I can never resist the weekly second hand book stall on campus. Last week I scored Janice Reid’s ‘Sorcerers and Healing Spirits’ for eight potatoes. This week I stumbled upon George Woodcock’s ‘Anarchism: a history of libertarian ideas and movements’ and Bertrand Russell’s ‘Roads to Freedom: socialism, anarchism and syndicalism’ – for a total of ten potatoes. I’m particularly interested in reading the latter, which was written ‘in the darkest days of teh first war, when Russell, on the point of being imprisoned, was perhaps at his most vigorous and clear-sighted in his concern for social reconstruction.’ It was originally published in 1918,
‘when the Germans still appeared to be everywhere victorious. The Russians were concluding a separate peace, and in the West it seemed that the Germans would capture the Channel Ports and drive a wedge between the British and French armies. The prospect of peace seemed remote’ (p. 5).
Anyone who has come across Alexader Berkman’s ‘Prison Memoirs of an Anarchist’ or read anything of Gramsci’s ‘Prison Notebooks’ will understand something of my curiosity and admiration for examples besieged radical writing. Anyway, the introduction begins thus so:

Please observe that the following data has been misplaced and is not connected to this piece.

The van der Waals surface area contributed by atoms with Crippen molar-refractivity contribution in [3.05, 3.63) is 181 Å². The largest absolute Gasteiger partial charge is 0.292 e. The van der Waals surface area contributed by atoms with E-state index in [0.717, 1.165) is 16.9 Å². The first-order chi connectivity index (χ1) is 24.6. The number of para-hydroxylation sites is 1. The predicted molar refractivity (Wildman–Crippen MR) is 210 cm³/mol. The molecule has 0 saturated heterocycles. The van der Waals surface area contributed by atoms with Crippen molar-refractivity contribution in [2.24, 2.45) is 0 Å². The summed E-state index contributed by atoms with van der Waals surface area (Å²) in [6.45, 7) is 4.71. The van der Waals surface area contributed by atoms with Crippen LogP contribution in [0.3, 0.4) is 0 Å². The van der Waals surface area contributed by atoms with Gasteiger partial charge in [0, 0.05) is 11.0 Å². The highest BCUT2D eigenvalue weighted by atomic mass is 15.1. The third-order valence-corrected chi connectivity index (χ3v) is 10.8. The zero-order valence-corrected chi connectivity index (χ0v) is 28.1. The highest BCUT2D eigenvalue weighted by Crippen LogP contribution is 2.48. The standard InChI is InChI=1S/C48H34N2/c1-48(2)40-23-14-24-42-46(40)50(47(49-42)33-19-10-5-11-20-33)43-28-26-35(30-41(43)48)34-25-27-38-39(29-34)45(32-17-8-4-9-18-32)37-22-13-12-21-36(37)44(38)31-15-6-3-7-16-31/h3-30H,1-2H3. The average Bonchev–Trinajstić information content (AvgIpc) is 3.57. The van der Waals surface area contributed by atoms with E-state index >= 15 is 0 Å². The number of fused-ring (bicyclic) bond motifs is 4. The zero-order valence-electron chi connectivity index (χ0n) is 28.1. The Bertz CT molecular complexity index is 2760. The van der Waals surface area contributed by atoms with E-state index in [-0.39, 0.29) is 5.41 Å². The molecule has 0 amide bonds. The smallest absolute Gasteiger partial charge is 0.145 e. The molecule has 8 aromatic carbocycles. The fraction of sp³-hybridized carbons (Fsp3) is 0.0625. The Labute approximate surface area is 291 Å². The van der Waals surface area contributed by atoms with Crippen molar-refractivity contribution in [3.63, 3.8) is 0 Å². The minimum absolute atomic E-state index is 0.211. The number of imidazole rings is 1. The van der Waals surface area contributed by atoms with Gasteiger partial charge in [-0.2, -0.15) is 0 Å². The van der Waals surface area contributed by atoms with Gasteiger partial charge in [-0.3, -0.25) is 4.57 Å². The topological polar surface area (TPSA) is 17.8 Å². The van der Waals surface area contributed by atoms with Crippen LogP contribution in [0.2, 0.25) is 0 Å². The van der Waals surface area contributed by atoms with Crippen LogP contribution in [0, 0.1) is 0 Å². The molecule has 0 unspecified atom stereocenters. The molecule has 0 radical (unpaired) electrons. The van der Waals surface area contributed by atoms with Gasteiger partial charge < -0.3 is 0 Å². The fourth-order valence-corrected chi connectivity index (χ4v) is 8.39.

The attempt to conceive imaginatively a better ordering of human society than the destructive and cruel chaos in which mankind have hitherto existed is by no means modern: it is at least as old as Plato, whose ‘Repulic’ set the model for the Utopias of subsequent philosophers. Whoever contemplates the word in the light of an ideal – whether what he seeks be intellect, or art, or love, or simple happiness, or all together – must feel a great sorrow in the evils that men needlessly allow to continue, and – if he be a man of force and vital energy – an urgent desire to lead men to the realisation of the good which inspires his creative vision. It is this desire which has been the primary force moving the pioneers of Socialism and Anarchism, as it moved the inventors of ideal commonwealths in the past. In this there is nothing new. What is new in Socialism and Anarchism is that close relation of the ideal to the present sufferings of men, which has enabled powerful political movements to grow out of the hopes of solitary thinkers. It is this that makes Socialism and Anarchism important, and it is this that makes them dangerous to those who batten, consciously or unconsciously, upon the evils of our present order of society’ (p. 13).